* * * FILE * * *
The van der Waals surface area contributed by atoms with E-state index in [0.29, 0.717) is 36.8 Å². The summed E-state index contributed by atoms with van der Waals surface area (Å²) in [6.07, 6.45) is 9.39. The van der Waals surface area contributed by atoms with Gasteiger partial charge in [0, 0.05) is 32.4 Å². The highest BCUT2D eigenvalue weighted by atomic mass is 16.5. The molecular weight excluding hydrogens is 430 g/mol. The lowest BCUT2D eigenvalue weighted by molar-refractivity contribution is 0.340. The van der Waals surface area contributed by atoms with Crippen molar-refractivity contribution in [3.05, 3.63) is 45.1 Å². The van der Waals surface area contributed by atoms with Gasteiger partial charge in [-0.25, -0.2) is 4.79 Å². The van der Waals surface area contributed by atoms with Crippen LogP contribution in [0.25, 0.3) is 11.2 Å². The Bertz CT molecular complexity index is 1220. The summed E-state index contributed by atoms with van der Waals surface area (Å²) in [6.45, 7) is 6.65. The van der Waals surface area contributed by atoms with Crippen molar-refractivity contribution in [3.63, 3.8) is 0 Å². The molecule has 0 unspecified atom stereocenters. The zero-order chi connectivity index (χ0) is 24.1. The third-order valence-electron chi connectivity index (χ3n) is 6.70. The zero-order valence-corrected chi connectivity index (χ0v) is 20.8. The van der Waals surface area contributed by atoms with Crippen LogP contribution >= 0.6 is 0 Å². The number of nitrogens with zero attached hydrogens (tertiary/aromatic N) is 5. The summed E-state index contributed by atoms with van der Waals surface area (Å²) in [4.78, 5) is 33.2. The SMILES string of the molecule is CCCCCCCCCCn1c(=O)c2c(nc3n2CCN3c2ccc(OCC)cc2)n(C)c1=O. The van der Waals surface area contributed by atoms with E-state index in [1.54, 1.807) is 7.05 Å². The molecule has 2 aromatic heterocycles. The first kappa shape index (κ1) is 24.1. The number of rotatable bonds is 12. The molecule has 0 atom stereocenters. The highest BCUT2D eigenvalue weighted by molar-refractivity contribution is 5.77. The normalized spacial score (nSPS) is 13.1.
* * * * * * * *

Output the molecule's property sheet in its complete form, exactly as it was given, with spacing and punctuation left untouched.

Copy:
The van der Waals surface area contributed by atoms with E-state index in [0.29, 0.717) is 36.8 Å². The summed E-state index contributed by atoms with van der Waals surface area (Å²) in [6.07, 6.45) is 9.39. The van der Waals surface area contributed by atoms with Gasteiger partial charge in [0, 0.05) is 32.4 Å². The highest BCUT2D eigenvalue weighted by atomic mass is 16.5. The molecular weight excluding hydrogens is 430 g/mol. The lowest BCUT2D eigenvalue weighted by molar-refractivity contribution is 0.340. The van der Waals surface area contributed by atoms with Crippen molar-refractivity contribution in [3.05, 3.63) is 45.1 Å². The van der Waals surface area contributed by atoms with Gasteiger partial charge in [-0.25, -0.2) is 4.79 Å². The van der Waals surface area contributed by atoms with Crippen LogP contribution in [0.25, 0.3) is 11.2 Å². The Bertz CT molecular complexity index is 1220. The summed E-state index contributed by atoms with van der Waals surface area (Å²) in [6.45, 7) is 6.65. The van der Waals surface area contributed by atoms with Crippen molar-refractivity contribution in [3.63, 3.8) is 0 Å². The molecule has 0 unspecified atom stereocenters. The zero-order chi connectivity index (χ0) is 24.1. The third-order valence-electron chi connectivity index (χ3n) is 6.70. The zero-order valence-corrected chi connectivity index (χ0v) is 20.8. The van der Waals surface area contributed by atoms with Crippen LogP contribution >= 0.6 is 0 Å². The number of nitrogens with zero attached hydrogens (tertiary/aromatic N) is 5. The summed E-state index contributed by atoms with van der Waals surface area (Å²) in [4.78, 5) is 33.2. The SMILES string of the molecule is CCCCCCCCCCn1c(=O)c2c(nc3n2CCN3c2ccc(OCC)cc2)n(C)c1=O. The van der Waals surface area contributed by atoms with E-state index in [1.54, 1.807) is 7.05 Å². The molecule has 2 aromatic heterocycles. The first kappa shape index (κ1) is 24.1. The number of rotatable bonds is 12. The molecule has 0 atom stereocenters. The highest BCUT2D eigenvalue weighted by molar-refractivity contribution is 5.77. The normalized spacial score (nSPS) is 13.1.